On the counter, ecosystems are designed to embrace flexibility, connection to place, entrepreneurism, and holistic outcomes that meet the needs of learners—all of which are values many express wanting in a modern public education system. To get a system that values these things, we need more than a refresh; we need to reinvent, which takes real systems change. Therefore, we realized we needed to investigate what system changes would enable ecosystems to equitably be a reality for families and learners. We saw a need for like-minded organizations to support communities that are demonstrating the system’s components—including assessment, roles, and governance models—that support ecosystems and aren’t aimed at only improving the current system. 

If we want to see a transformed public system, we have to demonstrate what is possible. When it comes to such a pivotal institution like our public education system, we can’t all simply jump into the unknown. People need to see, touch, and feel what it would look like and the impact it will have. This will require researching, studying, and learning from systems and infrastructure being deployed in new ways. Innovation in this space will look like both developing new systems-level components that don’t yet exist, as well as utilizing existing systems approaches in new ways to lead to better outcomes for all learners.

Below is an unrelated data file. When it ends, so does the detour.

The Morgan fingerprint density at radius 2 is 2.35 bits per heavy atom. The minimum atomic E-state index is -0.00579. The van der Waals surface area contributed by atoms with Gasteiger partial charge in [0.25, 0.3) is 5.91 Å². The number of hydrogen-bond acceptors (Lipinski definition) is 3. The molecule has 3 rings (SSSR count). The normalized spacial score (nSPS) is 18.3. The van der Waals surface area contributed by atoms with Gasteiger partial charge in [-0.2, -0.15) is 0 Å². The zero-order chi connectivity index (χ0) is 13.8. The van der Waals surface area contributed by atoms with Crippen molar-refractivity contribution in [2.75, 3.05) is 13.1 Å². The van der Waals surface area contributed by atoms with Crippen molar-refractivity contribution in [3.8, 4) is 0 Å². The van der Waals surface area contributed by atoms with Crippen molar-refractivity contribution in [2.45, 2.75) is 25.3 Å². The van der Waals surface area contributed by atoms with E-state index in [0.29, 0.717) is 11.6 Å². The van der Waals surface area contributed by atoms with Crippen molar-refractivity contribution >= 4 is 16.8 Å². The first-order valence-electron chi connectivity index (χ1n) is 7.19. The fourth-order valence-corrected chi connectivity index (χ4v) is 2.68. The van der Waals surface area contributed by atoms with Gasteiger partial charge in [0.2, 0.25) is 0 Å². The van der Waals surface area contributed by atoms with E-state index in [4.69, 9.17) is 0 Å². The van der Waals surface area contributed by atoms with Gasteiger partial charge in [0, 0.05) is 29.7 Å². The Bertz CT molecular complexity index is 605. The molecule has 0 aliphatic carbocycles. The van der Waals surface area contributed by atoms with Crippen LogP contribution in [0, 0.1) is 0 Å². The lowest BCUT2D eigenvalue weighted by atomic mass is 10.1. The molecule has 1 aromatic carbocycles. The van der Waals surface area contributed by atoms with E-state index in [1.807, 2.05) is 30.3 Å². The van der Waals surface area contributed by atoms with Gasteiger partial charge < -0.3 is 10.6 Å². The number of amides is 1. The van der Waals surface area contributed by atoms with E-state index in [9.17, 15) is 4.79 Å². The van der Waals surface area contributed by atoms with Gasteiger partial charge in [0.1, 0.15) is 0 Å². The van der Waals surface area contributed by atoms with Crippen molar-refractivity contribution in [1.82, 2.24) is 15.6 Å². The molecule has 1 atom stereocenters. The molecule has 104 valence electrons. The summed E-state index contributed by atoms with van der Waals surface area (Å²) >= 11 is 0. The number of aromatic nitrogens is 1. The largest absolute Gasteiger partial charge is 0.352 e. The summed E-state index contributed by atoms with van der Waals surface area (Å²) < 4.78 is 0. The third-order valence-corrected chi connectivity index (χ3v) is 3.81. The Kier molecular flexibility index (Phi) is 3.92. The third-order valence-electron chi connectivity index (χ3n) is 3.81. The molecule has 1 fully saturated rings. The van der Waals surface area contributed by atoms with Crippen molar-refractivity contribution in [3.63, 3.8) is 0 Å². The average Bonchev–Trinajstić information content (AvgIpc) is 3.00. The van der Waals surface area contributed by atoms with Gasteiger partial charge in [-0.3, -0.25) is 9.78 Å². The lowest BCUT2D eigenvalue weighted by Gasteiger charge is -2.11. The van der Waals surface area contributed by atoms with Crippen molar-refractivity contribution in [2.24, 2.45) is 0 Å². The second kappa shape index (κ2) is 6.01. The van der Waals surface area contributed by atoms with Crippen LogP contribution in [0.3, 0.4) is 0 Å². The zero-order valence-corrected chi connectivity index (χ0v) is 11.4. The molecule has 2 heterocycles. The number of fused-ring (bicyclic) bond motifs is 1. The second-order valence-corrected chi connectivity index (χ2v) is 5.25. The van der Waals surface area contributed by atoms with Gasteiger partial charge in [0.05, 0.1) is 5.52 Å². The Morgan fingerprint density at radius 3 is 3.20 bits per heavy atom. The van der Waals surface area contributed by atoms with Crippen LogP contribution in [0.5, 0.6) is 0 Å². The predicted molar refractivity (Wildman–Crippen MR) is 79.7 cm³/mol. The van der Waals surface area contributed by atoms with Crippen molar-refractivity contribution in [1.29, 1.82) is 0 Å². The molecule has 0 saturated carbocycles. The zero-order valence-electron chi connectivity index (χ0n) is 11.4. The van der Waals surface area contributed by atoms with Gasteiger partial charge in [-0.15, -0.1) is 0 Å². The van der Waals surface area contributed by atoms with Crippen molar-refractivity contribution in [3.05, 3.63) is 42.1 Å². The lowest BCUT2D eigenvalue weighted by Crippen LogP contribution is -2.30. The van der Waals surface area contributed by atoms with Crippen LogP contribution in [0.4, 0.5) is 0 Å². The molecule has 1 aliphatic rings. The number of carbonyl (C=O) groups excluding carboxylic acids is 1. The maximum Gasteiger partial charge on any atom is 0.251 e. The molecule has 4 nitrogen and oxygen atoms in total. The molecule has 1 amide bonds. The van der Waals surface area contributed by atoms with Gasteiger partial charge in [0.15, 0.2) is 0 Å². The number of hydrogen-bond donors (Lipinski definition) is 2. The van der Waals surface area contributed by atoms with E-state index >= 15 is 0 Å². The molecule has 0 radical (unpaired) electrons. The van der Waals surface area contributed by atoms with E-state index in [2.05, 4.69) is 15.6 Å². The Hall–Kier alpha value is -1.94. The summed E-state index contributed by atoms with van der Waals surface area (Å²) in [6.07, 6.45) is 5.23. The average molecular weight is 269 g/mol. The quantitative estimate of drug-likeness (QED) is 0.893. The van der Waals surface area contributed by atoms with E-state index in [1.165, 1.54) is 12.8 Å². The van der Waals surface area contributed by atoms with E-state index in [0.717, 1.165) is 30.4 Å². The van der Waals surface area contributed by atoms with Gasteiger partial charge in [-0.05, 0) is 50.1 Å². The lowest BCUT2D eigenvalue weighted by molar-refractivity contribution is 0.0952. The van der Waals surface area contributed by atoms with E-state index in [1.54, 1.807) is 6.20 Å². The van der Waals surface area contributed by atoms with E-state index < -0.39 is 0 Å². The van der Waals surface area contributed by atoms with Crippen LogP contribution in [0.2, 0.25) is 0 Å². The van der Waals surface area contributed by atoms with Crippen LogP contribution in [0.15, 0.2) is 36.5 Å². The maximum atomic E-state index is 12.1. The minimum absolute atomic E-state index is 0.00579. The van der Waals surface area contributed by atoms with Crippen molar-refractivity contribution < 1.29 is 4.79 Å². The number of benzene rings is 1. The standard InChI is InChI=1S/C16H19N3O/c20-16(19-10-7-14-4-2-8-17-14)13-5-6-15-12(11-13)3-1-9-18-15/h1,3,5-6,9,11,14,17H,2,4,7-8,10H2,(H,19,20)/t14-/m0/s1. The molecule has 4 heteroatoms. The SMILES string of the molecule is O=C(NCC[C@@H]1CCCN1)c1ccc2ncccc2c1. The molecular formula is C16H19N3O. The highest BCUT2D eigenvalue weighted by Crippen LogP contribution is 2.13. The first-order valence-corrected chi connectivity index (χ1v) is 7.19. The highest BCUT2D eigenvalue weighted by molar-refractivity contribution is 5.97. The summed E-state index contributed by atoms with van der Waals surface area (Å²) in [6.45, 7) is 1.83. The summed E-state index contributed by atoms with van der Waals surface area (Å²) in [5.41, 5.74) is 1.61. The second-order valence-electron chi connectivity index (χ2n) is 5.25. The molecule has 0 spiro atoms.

Fortunately, there is a growing body of wisdom, evidence, and examples of spreadable system-level components to learn from and leverage. There is also research that points to the power of this kind of system and what it could provide families and learners. Once we demonstrate and validate those possibilities as credible paths forward, we can begin to make clear that our current system is not the only way. We will have proof points of an alternative approach to public education. 


Ecosystems are designed to embrace flexibility, connection to place, entrepreneurism, and holistic outcomes that meet the needs of learners—all of which are values many express wanting in a modern public education system.

Emily Liebtag
Chief Innovation Officer, Education Reimagined

What will this R&D look like at Education Reimagined?